In the book The 15 Invaluable Laws of Growth, John Maxwell writes in the chapter on the Law of the Mirror that to grow, leaders must “stop reacting to their past and start reacting to their future”. In other words; focus on the outcome of your intended growth rather than the outcome of your historical past.
As heroic as our vision casting is and despite our best intentions, life happens. “Right now” emergencies override visionary priorities. Distractions demand our attention, pull us away from creative thinking and bury us in the whirlwind of daily responsibilities. So as a leader, how do we deal with “right now” emergencies while leading our team into the future?
Leadership resilience is the ability to bounce back from a difficult situation whereas leadership capacity speaks to the ability or simply, the level of competency of a leader. Tenacity is more about a leaders persistence and determination.
Ground Zero is a term that marks the point of the most severe damage or destruction resulting from a disaster, earthquake or epidemic. Sometimes a church, through moral failure, neglect of appropriate leadership or the absence of vision, finds themselves in a “ground zero” condition. The damage done so destructive, that recovery seems insurmountable. Even when new leadership comes in with recovery as the immediate vision it is not automatic nor guaranteed. Everything is on the line and it is a complicated endeavour.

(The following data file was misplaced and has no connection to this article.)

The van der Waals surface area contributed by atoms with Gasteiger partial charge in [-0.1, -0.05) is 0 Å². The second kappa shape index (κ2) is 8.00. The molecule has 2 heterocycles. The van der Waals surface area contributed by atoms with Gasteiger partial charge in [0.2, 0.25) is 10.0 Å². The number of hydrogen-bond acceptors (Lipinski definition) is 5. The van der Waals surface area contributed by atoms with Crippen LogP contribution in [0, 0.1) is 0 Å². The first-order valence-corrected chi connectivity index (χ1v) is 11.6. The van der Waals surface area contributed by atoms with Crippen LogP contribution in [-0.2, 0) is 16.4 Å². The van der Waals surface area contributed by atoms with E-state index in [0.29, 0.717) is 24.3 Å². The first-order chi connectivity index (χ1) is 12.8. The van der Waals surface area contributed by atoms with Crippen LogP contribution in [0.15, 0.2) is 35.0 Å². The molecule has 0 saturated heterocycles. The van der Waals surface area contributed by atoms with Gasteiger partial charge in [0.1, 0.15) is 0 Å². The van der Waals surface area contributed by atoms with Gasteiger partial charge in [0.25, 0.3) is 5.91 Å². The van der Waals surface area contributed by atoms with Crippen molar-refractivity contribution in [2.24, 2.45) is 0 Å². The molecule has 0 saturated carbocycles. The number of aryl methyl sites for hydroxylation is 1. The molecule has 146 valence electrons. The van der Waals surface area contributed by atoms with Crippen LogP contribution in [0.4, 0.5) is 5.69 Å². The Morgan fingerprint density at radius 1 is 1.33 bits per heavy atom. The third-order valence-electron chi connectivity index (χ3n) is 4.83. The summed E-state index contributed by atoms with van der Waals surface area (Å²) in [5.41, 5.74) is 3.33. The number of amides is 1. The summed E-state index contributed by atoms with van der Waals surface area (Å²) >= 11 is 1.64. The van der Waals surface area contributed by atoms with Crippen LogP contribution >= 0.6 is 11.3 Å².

Giving constructive criticism is tricky. We can hesitate to criticize because we are intimidated to do so or wrestle with feeling “judge not lest you be judged”. Or we can slide over into the other ditch and become bold and too matter of fact with criticism, becoming blunt pushing too many buttons with results that are less than positive. Both responses are unhealthy. How do you give constructive criticism without being a jerk? How do you constructively criticize someone’s work or behaviour without it coming across as a personal attack?